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Species: S. alpinus L.
Alpine char Salvelinus alpinus L. (photo www.photolib.noaa.gov)
Alpine char Salvelinus alpinus L. (Adamello-Brenta Natural Park)
The char has an elongated and fusiform body, moderately compressed and covered with small oval-shaped scales. The head has a conical shape and the mouth is terminal, slightly oblique and well developed. The maxillary bone extends to the upper edge of the eye and can even exceed it in the male. The teeth of the char are present on the head of the plow and absent on the stem. The lateral line is almost horizontal and on the back, an adipose fin is present in front of the caudal fin.
The body of this salmonid has a tonality that varies depending on certain factors such as season, environment, age and sex. Generally the dorsal portion is blue-metallic, greenish or silvery-gray in color, while the sides show a lighter color. On the back and sides there are also evident white or yellowish pink spots. The dorsal fin of the char is grayish in color, like the caudal one, while the other fins show a yellow-orange hue, with the front edge edged in white.
This salmonid has a particular characteristic, that is to vary the pigment of the body during the reproductive season. In this period, in fact, the ventral area, the lower part of the hips, the even and anal fins become more markedly orange or orange red.
olive, which tends to gray-green in the dorsal portion, while the sides show a silvery or brownish color. On the head and in the upper part of the sides there are evident black, red or red-orange spots, sometimes circled by a whitish halo.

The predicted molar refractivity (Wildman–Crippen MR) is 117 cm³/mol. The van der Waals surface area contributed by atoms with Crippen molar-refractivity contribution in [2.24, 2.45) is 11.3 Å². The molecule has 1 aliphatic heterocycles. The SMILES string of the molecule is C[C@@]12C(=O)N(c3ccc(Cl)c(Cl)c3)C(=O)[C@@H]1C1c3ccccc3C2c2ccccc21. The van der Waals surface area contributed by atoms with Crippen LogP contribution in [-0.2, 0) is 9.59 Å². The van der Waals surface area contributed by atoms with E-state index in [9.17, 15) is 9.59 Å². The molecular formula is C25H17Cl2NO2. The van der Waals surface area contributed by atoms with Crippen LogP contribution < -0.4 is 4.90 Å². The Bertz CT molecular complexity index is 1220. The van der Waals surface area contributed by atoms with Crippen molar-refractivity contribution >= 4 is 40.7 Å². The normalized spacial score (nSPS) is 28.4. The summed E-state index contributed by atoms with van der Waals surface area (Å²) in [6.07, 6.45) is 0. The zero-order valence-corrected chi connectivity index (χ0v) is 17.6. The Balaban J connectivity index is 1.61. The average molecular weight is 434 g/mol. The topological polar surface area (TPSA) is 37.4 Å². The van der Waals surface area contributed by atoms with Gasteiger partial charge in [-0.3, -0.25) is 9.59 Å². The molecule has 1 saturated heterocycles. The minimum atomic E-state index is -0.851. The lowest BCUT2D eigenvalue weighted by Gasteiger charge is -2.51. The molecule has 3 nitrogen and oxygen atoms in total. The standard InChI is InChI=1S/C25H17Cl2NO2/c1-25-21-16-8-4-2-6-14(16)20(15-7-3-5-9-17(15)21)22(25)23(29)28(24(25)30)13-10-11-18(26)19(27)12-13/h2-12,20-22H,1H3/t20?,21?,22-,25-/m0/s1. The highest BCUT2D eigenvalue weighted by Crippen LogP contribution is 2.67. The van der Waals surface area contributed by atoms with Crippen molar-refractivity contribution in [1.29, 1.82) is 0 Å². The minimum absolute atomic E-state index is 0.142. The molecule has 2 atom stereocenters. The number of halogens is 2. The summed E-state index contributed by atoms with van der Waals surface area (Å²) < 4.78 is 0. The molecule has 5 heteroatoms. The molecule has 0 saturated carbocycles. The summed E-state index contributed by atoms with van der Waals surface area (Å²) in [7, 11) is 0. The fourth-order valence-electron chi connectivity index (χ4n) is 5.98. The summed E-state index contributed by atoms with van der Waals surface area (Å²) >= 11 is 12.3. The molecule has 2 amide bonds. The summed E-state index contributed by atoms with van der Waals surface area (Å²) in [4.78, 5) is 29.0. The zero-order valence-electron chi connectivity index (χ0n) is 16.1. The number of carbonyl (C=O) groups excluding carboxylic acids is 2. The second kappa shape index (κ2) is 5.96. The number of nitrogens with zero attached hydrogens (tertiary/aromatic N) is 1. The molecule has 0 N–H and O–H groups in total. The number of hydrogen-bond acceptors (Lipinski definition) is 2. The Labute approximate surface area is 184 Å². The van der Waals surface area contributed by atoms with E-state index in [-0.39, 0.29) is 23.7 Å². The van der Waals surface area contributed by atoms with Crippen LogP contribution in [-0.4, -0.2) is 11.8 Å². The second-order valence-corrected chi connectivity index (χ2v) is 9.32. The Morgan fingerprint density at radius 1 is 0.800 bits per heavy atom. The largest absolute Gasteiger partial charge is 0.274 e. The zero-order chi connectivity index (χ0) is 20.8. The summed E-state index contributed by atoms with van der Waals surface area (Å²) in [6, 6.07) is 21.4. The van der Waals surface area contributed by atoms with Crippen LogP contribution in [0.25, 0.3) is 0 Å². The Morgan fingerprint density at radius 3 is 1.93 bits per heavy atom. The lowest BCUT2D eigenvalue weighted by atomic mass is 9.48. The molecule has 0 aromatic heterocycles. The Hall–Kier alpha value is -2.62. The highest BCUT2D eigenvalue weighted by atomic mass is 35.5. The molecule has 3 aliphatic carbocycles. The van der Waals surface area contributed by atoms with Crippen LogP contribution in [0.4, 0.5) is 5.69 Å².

Biology and habitat
In Italy the Arctic char is indigenous to the Alpine region of Trentino Alto Adige and from these it was introduced in areas of the Alps (Muus and Dahlstrom, 1967). It is a species with very different populations, but which so far have not shown such separations as to generate subspecies. The char is also able to hybridize with other species of its own genus and with species of other genera (Salmo, Oncorhyncus).
It lives in large groups in small alpine lakes and large pre-Alpine lakes, where it searches for deep, cold and well-oxygenated waters. Unlike the more northern populations, the Italian ones are linked exclusively to freshwater environments and do not migrate. The breeding season is normally between November and January, but can sometimes be brought forward already in September. The males take on the bright wedding livery which makes them unmistakable because of the belly which turns from white to red-orange. The females lay their eggs in depth on gravelly bottoms, where they set up nests hollowed out with tail strokes. In relation to their weight, each female is able to lay from 1000 to 1800 eggs for each kg of body weight. The arctic char is a carnivorous species, it feeds on benthic invertebrates and zooplankton. When the dimensions allow it, it also preys juvenile stages and fish eggs.
Productions and market
The Arctic char plays a role of considerable importance among the innovative species of greatest interest for breeding in fresh and cold water. The characteristics that make it particularly interesting can be summarized as: high breeding density, relatively rapid growth even in cold waters, high conversion rate, remarkable adaptability to the artificial environment and market value significantly higher than that of other farmed salmonids.
Province of Como: www.comune.como.it/provinciacomo/
Card edited by Lapo Nannucci